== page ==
a detailed description of Context’s object memory visualization tools

direct graphical mapping of the object memory

When I got the current Context snapshot down to about 450 kilobytes, I realized that I could render it as a reasonably-sized picture (within 800 by 600 pixels). I was interested in doing this mostly because I’d never seen a graphical representation of the Smalltalk object memory before. As I proceeded, I found it enabled some pretty useful things.

simulator movies

In Squeak, I made an 8-bit-per-pixel bitmap, put the snapshot bytes into it linearly, and displayed it. It looked like a very peculiar sort of confetti… It wasn’t hard to see a few vague patterns, though. I instrumented the Squeak virtual machine simulator so that it would stop every so often to render a picture. I also chose the color of each pixel based on the class of the object of the corresponding byte.

I ran the simulator through the first 3000 instructions a Context object memory goes through after resuming, stopping after every 50 instructions to render a picture. (The simulated Context system went through its startup routine of reconnecting over the network to a headful system, so that one may browse it via remote messaging.) I put the pictures together into a 30-frames-per-second movie, a new picture every four frames. So here’s an example of extreme slow-motion; in the course of two seconds one sees roughly the first eight microseconds of execution time (as measured on my hardware).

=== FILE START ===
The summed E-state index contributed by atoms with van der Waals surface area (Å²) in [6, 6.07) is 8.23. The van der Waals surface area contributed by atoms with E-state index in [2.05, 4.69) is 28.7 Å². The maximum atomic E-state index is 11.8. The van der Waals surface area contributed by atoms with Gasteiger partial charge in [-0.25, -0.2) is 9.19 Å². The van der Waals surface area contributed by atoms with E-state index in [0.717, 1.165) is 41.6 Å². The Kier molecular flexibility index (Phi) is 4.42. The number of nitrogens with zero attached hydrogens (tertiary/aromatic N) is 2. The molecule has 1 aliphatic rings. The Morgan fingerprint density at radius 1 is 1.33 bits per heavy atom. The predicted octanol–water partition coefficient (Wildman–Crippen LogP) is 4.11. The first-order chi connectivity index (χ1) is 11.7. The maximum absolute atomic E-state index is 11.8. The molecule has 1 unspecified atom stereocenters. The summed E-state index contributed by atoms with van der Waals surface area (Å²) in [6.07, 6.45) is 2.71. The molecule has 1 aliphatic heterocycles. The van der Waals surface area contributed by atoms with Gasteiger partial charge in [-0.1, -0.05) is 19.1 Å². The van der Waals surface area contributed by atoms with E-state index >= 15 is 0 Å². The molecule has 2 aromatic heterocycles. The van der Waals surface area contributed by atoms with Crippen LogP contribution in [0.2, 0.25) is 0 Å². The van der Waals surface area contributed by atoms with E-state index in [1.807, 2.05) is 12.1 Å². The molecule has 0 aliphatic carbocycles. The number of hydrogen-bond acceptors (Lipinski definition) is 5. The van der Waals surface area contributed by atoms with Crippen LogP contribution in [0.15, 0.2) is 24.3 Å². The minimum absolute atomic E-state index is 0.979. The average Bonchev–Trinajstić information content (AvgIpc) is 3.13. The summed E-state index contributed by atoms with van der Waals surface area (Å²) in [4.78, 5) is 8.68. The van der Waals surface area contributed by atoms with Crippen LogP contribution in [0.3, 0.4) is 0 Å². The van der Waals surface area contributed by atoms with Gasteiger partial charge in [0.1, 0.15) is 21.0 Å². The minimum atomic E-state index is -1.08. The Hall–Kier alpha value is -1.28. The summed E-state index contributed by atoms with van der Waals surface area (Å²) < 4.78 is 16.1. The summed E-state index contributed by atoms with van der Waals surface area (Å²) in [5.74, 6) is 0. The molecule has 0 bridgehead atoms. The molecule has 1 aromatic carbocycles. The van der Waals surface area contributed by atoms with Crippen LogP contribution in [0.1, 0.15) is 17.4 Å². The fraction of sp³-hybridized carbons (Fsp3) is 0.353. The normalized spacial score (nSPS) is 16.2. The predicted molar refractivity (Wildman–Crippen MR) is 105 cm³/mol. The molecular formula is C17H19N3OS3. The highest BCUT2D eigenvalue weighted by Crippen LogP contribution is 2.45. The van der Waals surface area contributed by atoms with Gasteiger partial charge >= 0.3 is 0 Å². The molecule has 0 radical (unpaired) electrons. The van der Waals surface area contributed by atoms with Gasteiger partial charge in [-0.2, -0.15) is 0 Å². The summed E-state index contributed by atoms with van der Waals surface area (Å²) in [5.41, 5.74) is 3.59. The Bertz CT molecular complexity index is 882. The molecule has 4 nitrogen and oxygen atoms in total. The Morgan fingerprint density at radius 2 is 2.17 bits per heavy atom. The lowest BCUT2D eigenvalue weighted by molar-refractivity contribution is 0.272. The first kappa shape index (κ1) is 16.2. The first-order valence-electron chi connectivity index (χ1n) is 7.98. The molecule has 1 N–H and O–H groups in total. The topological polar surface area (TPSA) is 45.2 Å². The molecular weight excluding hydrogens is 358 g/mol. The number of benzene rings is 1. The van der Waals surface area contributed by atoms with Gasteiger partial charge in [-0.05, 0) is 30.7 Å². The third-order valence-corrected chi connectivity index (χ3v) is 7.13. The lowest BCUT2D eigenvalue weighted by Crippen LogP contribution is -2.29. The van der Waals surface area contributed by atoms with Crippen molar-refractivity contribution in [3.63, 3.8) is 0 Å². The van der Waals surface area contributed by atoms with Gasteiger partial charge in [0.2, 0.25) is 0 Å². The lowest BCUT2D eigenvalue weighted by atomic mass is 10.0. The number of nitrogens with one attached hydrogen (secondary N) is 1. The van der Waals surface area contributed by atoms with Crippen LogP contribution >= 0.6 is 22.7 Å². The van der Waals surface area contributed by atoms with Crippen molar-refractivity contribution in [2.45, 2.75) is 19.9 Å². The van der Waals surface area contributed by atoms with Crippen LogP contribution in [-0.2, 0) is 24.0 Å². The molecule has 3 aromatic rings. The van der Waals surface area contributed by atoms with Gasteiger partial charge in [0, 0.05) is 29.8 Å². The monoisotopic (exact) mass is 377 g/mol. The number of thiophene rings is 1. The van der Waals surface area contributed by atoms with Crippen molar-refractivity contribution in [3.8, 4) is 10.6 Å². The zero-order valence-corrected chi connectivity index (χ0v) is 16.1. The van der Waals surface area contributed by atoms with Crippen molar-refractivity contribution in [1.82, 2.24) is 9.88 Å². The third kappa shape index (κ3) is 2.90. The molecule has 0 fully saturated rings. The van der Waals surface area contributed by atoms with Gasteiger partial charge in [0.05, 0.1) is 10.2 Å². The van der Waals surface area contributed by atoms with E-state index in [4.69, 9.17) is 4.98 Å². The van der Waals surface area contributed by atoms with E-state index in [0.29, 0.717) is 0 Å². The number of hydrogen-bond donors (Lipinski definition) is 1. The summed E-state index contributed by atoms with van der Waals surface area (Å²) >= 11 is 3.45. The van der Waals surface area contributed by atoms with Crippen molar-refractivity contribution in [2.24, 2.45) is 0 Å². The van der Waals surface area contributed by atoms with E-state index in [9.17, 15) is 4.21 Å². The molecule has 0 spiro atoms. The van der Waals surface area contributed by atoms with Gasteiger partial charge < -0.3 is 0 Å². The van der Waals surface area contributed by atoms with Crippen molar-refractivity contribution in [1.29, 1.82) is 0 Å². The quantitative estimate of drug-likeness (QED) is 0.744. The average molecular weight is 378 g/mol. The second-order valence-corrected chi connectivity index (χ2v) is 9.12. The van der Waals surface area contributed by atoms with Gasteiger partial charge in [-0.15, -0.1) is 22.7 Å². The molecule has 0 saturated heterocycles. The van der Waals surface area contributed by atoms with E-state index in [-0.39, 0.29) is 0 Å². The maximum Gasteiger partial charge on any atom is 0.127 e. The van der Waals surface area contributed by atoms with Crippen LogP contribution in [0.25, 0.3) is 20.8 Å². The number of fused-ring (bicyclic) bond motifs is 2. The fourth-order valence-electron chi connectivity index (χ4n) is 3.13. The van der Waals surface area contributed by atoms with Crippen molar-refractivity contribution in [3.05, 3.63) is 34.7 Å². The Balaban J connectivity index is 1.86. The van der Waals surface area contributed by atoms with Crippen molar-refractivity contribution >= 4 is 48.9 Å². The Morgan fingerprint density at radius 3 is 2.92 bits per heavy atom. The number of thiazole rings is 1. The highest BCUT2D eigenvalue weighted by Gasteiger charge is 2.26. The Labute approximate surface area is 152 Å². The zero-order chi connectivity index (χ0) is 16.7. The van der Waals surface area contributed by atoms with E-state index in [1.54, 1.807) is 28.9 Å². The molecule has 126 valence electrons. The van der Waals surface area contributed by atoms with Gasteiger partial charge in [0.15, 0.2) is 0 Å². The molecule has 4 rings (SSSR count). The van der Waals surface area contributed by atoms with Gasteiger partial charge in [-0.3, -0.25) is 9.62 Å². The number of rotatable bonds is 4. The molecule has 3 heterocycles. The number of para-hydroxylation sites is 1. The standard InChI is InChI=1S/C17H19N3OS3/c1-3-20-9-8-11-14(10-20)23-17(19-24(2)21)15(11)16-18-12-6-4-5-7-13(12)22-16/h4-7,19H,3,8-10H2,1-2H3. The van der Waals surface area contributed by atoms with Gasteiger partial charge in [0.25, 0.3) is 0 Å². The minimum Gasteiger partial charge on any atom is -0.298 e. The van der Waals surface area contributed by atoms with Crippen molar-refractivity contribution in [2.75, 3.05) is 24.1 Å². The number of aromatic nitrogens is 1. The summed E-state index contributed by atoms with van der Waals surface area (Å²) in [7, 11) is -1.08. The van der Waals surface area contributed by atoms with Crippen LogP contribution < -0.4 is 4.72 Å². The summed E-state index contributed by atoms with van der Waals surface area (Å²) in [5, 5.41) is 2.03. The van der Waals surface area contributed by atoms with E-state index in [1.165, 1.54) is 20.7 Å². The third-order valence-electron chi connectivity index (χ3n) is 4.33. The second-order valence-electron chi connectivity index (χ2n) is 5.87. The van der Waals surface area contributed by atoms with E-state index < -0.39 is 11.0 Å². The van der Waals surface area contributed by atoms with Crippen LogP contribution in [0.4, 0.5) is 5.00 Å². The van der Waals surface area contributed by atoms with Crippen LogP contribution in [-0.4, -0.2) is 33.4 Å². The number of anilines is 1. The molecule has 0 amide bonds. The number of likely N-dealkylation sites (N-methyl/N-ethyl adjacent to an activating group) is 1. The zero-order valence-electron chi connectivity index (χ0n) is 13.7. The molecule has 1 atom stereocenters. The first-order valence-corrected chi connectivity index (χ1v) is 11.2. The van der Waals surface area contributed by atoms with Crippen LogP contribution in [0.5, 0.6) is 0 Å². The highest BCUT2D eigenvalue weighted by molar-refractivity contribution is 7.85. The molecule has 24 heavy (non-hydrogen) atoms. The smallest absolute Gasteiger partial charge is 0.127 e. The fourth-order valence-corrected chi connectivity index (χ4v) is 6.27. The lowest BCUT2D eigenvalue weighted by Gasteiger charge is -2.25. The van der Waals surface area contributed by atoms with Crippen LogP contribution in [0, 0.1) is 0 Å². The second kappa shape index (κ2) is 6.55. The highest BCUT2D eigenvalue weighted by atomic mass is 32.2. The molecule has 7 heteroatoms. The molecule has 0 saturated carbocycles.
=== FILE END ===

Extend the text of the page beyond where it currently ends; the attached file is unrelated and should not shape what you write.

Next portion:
exploring the space

But why just look at the pictures? I changed the normal picture viewer event handler so that when you click on a pixel, a cached simulator tells you more about the object of which the corresponding byte is a part. Coupled with an on-screen magnifying glass, this has turned out to be a valuable tool for finding more objects to delete from the Context snapshot.

Finally, I augmented the simulator to export graphs of all the reference relationships between all the objects in the system. Rummaging around in them in 3D is a lot of fun.

Please feel free to explore the graph data yourself and let me know if you find anything interesting. :) There are 8,628 objects (labelled) and 28,449 connections. It’s in a format for use with the Walrus graph visualizer (a lovely thing!).

I think this stuff gives new meaning to the old jargon phrase “smalltalk image”. :)


2 Responses to “a detailed description of Context’s object memory visualization tools”

  1. […] the smallest object memory so far a detailed description of Spoon’s object memory visualization tools […]

  2. […] I’ve made so far is 1,337 bytes long, on 19 January 2006. You can get the bits (also see my notes about the visualization tools). It adds 3 and 4, then […]

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